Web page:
Farmers may have a cash crop for fuels with big yields and good ROI with Camelina.
Camelina, known as wildflax or ‘gold of pleasure’ is getting more than just attention from producers of Biojet fuels.
As far as I can find, it has not been genetically engineered yet, so Monsanto, hands off this little gem. Leave the farmers alone to work their crops and fields the way they use to.
The way the majority of them want to.
The way we consumers want them to.
The low-input, high oil content feedstock, which can be grown in rotation with wheat in a substitute for the fallow period, continues to gain traction as a renewable fuel, and joins algae, jatropha, and salicornia as the renewable jet fuel feedstocks of choice. The lifecycle analysis was conducted for UOP, which manufactures drop-in jet fuel (1).
(2) Here’s the lowdown on camelina. First, it grows on land unsuitable for food crops. It has yields that are roughly double that of soy. The oil it produces is more cold-resistant than the average biodiesel feedstock. It tolerates cold climates well – it has been grown for years in pockets of Montana. It’s supported by research and field trials at a number of land-grant colleges around the country – Oregon State, Montana State, Idaho among them. It grows wild in the US, which is to say it grows here, and grows well, and plays well with other crops. It has a particularly attractive concentration of omega-3 fatty acids that make camelina meal, left over after crushing, a particularly fine livestock feed candidate that is just now gaining recognition in the US and Canada.
All of that is good. But here’s what’s better. According to Sam Huttenbauer, CEO of Great Plains, The Camelina Company, camelina can be grown in a rotation of wheat crops. Farmers who have followed a wheat-fallow pattern, as is often seen in Washington and Oregon, can switch to a wheat-camelina-wheat pattern, realize up to 100 gallons of camelina oil per acre, and gain up to 15 percent more productivity on the wheat.
So, here’s a crop that goes a mile past fuel vs food, and one step beyond fuel and food, because it produces fuel and more food.
Impressive; even sort of unique.
Dr. Bill Schillinger at Washington State University recently described camelina’s business model to Capital Press as: “At 1,400 pounds per acre at 16 cents a pound, camelina would bring in $224 per acre; 28-bushel white wheat at $8.23 per bushel would garner $230.”
The major barrier to camelina is, according to all sources, grower education. Ball one, every grower is accustomed to making shifts in the crops they grow. Ball two, fewer still have the capital base to take the long term view. Ball three, in an era of rising input prices, the high prices for corn and soy are too tempting for most. And ball four, camelina’s geography has traditionally been restricted to the dry, cold Inland Empire of the northwest part of the country.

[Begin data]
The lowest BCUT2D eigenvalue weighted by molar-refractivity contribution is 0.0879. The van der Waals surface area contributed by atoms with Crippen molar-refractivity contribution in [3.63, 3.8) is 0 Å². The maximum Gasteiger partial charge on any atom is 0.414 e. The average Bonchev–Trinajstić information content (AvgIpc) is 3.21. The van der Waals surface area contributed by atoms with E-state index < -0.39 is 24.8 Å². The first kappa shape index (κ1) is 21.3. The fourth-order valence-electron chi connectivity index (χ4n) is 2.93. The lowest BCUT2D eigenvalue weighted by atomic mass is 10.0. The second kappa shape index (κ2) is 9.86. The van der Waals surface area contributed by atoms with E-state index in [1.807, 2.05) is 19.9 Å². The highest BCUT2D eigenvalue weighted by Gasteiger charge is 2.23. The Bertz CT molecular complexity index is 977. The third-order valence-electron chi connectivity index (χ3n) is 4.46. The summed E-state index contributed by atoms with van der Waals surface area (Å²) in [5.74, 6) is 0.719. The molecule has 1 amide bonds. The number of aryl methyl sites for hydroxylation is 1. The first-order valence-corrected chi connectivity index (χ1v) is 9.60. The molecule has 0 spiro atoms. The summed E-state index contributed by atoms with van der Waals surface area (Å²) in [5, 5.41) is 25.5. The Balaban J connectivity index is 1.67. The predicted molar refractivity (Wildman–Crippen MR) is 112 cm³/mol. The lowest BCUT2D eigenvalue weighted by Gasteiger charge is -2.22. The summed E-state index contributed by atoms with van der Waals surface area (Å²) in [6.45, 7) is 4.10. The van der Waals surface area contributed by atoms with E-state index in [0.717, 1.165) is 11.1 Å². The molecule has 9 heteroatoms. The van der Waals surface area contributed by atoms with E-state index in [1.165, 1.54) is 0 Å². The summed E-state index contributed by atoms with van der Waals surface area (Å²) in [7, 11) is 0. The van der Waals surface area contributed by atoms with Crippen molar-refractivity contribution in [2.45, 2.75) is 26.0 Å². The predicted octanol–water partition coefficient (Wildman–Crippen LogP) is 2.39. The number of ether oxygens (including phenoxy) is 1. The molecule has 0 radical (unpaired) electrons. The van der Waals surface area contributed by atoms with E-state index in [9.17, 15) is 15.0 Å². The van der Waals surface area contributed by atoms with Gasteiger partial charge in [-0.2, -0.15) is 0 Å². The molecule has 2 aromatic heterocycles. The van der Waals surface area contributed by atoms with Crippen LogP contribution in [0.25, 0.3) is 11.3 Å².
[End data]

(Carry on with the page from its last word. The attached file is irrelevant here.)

So, four balls, no hits, but camelina has reached first base. What will bring it home? For wheat farmers, it’s a natural short crop that can be grown following spring wheat, and adds value to land. For cotton farmers and others with starved soils, its a tolerant crop that produces a good, fast yield. A superior meal and a rich, virgin oil that performs well in the cold might also prove to be the trick as biodiesel blend percentages become more aggressive in the snowy north. It’s a smart, steady play for the grower looking to do better without taking the monstrous risks that are component parts of a switchgrass or jatropha plantation.
So to recap the benefits:
- Camelina can grow in unsuitable land.
- Camelina grows fast.
- Camelina biofuel performs well in the snowy north (high altitudes).
- Yields are close to double of soy.
- Can be used for livestock feed after, so it has a sustainable renewable purpose
- Can be rotated with wheat
- More cold-resistant than the average biodiesel.
- From what I can find it’s NOT Genetically Modified
Please pass this information on to any farmer you know. This may help pull some of our farmers out of the sad mess our governments and Biotech companies have got them into.
After all, we are NOTHING without our farmers. Lets keep them happy and thriving.
(1) Camelina gets golden assessment http://www.biofuelsdigest.com/blog2/2009/05/12/camelina-gold-of-pleasure-gets-golden-assessment-in-renewable-jet-fuel-lifecycle-emissions-analysis-crop-increases-food-fuel-yields-in-trials/
(2) Special biofuels digest report http://www.biofuelsdigest.com/blog2/2008/08/18/special-biofuels-digest-report-on-camelina-an-advanced-biodiesel-wonder-crop/
Seed of hope? http://www.susoils.com/